Human Ecology of a Species Introduction: Interactions between Humans and Introduced Green Iguanas in a Puerto Rican Urban Estuary

By García-Quijano, Carlos G.; Carlo, Tomás A. et al. | Human Organization, Summer 2011 | Go to article overview
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Human Ecology of a Species Introduction: Interactions between Humans and Introduced Green Iguanas in a Puerto Rican Urban Estuary


García-Quijano, Carlos G., Carlo, Tomás A., Arce-Nazario, Javier, Human Organization


This paper reports results of interdisciplinary research between anthropologists and wildlife ecologists about the interactions between people and introduced green iguanas (Iguana iguana) in the San Juan Bay Estuary in Puerto Rico. Non-indigenous, introduced species and their impact on invaded ecosystems, including humans, are a worldwide environmental concern. Humans are the dominant species in most world ecosystems, and, thus, studying an introduced species' interactions with people is of utmost importance to understand its impacts, make predictions, and inform environmental policy. Here, we detail some remarkable findings of our ongoing research in this topic, including (1) the spatial distribution of introduced green iguanas with respect to people's activities and land uses, (2) the intracultural variation in attitudes and values regarding introduced iguanas and other introduced species in the study region, (3) local people's knowledge about iguana diets in the estuary, and (4) the interactions between green iguanas and the tourism industry in Puerto Rico.

Key words: human ecology, species introductions, green iguanas, urban estuaries, Puerto Rico, Caribbean

Introduction

Non-indigenous, introduced species and their impact on invaded ecosystems are a worldwide concern (Pfeiffer and Voeks 2008; Temple 1990; Vitousek et al. 1 996). By some accounts, introduced species pose one of the greatest threats to the global environment, similar in magnitude to industrial pollution, habitat destruction, and global warming (Pimentel et al. 2000; Vitousek et al. 1996). Globalization and the increasing connectivity among human populations and their economies have accelerated the rates of species introductions (Lodge et al. 2006). Still, concern for introduced species is not new, and spirited debates about whether introduced plants and animals are good or bad have been raging for over a century in both sides of the Atlantic Ocean (Coates 2007; Elton 1958; Howard 1897).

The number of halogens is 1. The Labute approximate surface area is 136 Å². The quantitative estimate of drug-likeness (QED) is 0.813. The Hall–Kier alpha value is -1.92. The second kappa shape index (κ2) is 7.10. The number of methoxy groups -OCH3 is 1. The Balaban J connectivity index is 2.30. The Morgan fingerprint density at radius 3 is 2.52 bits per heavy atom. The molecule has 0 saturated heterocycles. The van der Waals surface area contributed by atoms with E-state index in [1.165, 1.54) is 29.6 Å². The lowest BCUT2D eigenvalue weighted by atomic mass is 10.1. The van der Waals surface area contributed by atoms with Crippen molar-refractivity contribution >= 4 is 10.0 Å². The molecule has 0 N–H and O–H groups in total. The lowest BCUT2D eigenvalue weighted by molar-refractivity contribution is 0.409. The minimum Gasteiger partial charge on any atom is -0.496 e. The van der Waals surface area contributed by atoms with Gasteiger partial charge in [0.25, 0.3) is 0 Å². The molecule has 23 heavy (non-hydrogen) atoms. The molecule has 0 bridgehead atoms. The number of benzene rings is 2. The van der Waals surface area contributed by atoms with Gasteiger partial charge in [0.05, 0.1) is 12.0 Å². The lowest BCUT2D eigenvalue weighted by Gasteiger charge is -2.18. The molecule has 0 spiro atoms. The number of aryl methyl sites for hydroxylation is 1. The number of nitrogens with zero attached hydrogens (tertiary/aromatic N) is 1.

When a species of organism is introduced to a new location, it becomes subject to complex interactions with the biotte and abiotic components of the local ecosystem, including the humans who live in the area. The nature of these interactions will determine whether the species will become established and whether it will have a minor or major impact in the structure of the host ecosystem. Interactions with humans are especially important because these will determine whether the new species will be classified as beneficial, harmless, a nuisance, or hazardous, and, thus, what course of action and policy will be taken in respect to the introduced species. Most ecosystems where novel species are introduced are also heavily impacted by anthropogenic activities, thus making it difficult to explain invasions purely on biological terms apart from human activities, perceptions, and policies (Sax et al. 2007).

This article reports results of ongoing interdisciplinary research about social-ecological changes resulting from the introduction of a large introduced arboreal lizard - the green iguana (Iguana iguana) - to the coastal forests of the Caribbean island of Puerto Rico. Specifically, in this article, we focus on human perceptions and economic interactions resulting from this species introduction. Green iguanas have become established in Puerto Rico's coastal and riparian forests since having been introduced to the island by pet enthusiasts beginning as early as the 1970s. As evidenced by extensive local press coverage of the green iguana, this species, along with the small Indian mongoose (Herpestes javanicus), the Patas monkey (Eiythrocebus patas), the rhesus macaque (Macaca mulatta), and the spectacled cayman (Caiman crocodilus), has become one the most discussed additions to Puerto Rico's vertebrate fauna.

Species introductions and their impacts in populated coastal areas are multi-dimensional phenomena that transcend traditional scientific discipline boundaries.

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